You might say: So what? Surely the banks deserve to die for the agony theyâ€™ve inflicted on our economy! Which is probably true. But thatâ€™s a reaction, not a policy. Now, the prudent policy might well be to kill the big banks. Plenty of very smart people, like Simon Johnson, the former chief economist of the IMF, Mervyn King, governor of the Bank of England, Paul Volcker, and Thomas Hoenig, the next vice-chairman of the FDIC, have inveighed against the dangers posed by banks that are too big to fail. So then, letâ€™s kill them outright! While weâ€™ve missed our best chance, there would still seem to be some fairly simple ways to do that, like reinstating the Depression-era Glass-Steagall law separating commercial and investment banking or mandating sky-high capital requirements for any firm over a certain size. That would bring its own set of challenges — most notably a drift of activities to the shadow banking system — but Iâ€™m not sure anything could be more challenging than regulating todayâ€™s big banks, given not just their complexity but also their well-oiled political and regulatory influence machine.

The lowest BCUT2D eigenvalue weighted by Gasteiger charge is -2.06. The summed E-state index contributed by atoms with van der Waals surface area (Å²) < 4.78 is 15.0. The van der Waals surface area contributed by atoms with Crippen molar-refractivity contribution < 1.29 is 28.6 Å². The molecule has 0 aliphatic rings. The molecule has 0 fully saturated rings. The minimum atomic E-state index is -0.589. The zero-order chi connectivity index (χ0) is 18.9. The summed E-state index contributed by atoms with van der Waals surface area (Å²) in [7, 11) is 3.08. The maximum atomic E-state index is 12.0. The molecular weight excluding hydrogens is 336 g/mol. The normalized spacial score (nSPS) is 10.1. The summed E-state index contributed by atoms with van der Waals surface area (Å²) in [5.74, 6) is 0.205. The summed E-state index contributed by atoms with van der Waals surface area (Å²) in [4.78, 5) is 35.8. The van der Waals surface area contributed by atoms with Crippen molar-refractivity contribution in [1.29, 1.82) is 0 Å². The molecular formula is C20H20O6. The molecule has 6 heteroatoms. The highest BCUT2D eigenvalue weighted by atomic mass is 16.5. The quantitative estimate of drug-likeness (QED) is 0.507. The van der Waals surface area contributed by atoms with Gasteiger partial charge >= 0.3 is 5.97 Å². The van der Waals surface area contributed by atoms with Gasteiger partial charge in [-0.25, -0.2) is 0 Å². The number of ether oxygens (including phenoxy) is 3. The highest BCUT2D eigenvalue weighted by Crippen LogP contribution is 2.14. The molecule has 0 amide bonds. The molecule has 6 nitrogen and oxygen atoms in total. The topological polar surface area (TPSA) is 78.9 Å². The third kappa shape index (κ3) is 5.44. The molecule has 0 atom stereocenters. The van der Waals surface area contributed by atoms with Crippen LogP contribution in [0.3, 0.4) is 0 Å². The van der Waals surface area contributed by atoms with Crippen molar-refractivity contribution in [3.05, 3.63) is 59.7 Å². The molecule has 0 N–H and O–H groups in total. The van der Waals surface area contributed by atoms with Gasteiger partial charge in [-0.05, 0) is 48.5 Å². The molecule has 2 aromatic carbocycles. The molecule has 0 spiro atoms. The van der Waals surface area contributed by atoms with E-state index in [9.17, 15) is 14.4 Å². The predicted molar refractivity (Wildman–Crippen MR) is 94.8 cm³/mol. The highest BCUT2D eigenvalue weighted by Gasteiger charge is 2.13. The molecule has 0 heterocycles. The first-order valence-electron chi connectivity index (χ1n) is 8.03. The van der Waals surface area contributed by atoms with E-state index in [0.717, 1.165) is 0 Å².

Thereâ€™s an argument that articulating a clear policy, let alone executing it, is simply beyond Washingtonâ€™s capabilities. Which is scary, because right now, we have the worst of both worlds: A banking system that the population at large abhors, and one that investors canâ€™t trust.
PHOTO: A man walks past a Wells Fargo Bank branch on a rainy morning in Washington January 17, 2012. REUTERS/Gary Cameron